The Race to Replace Quartz
Michael S. McCorquodale, Ph.D.,
Chief Technology Officer and Founder,
Ann Arbor, Michigan
Cost and performance have driven the demand for integration in the semiconductor industry since its inception. Nevertheless, several components of typical electronic systems remain in discrete form because it is difficult to develop these components in a circuit fabrication technology, such as CMOS, while also achieving adequate performance. Components of particular interest are quartz frequency references for timing and carrier synthesis. The development of several new integrated timing technologies, along with improved ceramic resonator technology, are now making their way into the marketplace and ultimately replacing quartz in certain applications. This seminar will focus on this “race” to replace quartz by first motivating the endeavor and then analyzing viable replacement technologies from a qualitative and quantitative point of view while discussing current progress and scalability. In particular, recent commercialization efforts of MEMS microresonators out of Michigan, Stanford and Berkeley will be presented along with progress made in improving ceramic resonator performance. It will be shown that though these efforts and results are significant, they have all overlooked the viability of CMOS and precision RF/analog circuit design as a viable technology capable of replacing quartz. The remainder of the seminar will focus on radio frequency temperature compensated harmonic oscillator (RF-TCHO™) technology. This technology is implemented in monolithic form in standard CMOS and provides performance directly comparable to quartz-based timing references. It will also be shown that Mobius’ RF-TCHO™ is the first technology that has successfully replaced quartz in a commercial timing application.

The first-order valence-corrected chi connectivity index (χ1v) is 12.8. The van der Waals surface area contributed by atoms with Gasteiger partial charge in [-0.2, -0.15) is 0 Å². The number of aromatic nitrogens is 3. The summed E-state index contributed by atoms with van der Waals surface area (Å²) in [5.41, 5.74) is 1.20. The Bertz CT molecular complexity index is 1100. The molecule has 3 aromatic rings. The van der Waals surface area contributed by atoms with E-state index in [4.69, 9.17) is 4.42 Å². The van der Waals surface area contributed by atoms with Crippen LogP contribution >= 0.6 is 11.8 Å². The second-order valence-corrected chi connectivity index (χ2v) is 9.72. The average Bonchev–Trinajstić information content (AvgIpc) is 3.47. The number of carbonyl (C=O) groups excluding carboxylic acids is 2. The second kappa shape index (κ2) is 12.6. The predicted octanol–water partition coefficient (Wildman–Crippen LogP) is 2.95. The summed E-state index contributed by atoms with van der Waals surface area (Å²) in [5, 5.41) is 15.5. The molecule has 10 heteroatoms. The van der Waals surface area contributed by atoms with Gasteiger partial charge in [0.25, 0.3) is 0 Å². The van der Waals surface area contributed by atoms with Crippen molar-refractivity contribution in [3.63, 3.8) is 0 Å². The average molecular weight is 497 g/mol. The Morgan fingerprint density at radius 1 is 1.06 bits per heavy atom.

Dr. Michael S. McCorquodale was born in Richardson, TX in 1974. He received the B.S.E. degree with honors in Electrical Engineering from the U. of Illinois at Urbana-Champaign in 1997. For the next year he was with Hughes Space and Communications Co. in El Segundo, CA where he developed GHz InP and SiGe digital integrated circuits. In 1998 he began graduate work at the U. of Michigan where he completed the M.S. and Ph.D. degrees in Electrical Engineering in the NSF’s Engineering Research Center (ERC) for Wireless Integrated Microsystems (WIMS) in 2000 and 2004 respectively. While at Michigan, he was the sole national recipient of the Armed Forces Communications and Electronics Association Doctoral Fellowship in 2002. Additionally, in 2003 and 2002 respectively, Dr. McCorquodale received the Harry B. Benford Entrepreneurial Leadership Award and the Distinguished U. of Michigan Electrical Engineer Award. Dr. McCorquodale has published over 20 articles in peer-reviewed journals and conference proceedings and is a co-inventor on 4 issued U.S. patents with 8 additional pending in the U.S. and PCT. In 2002 Dr. McCorquodale and his faculty advisor, Dean Richard B. Brown, founded Mobius Microsystems based on their collaborative research in all-CMOS timing generation. From 2004 to late 2005 Dr. McCorquodale served as Mobius’ CEO where he was awarded for the largest potential high-tech job creation in the State of MI by Governor Jennifer Granholm. Most recently, Dr. McCorquodale and his colleagues were recognized for developing the Innovation of the Year in MI and as 1 of the 50 companies to watch in MI. Currently Dr. McCorquodale is the CTO at Mobius and an adjunct lecturer at the U. of Michigan in the Dept. of Electrical Engineering and Computer Science.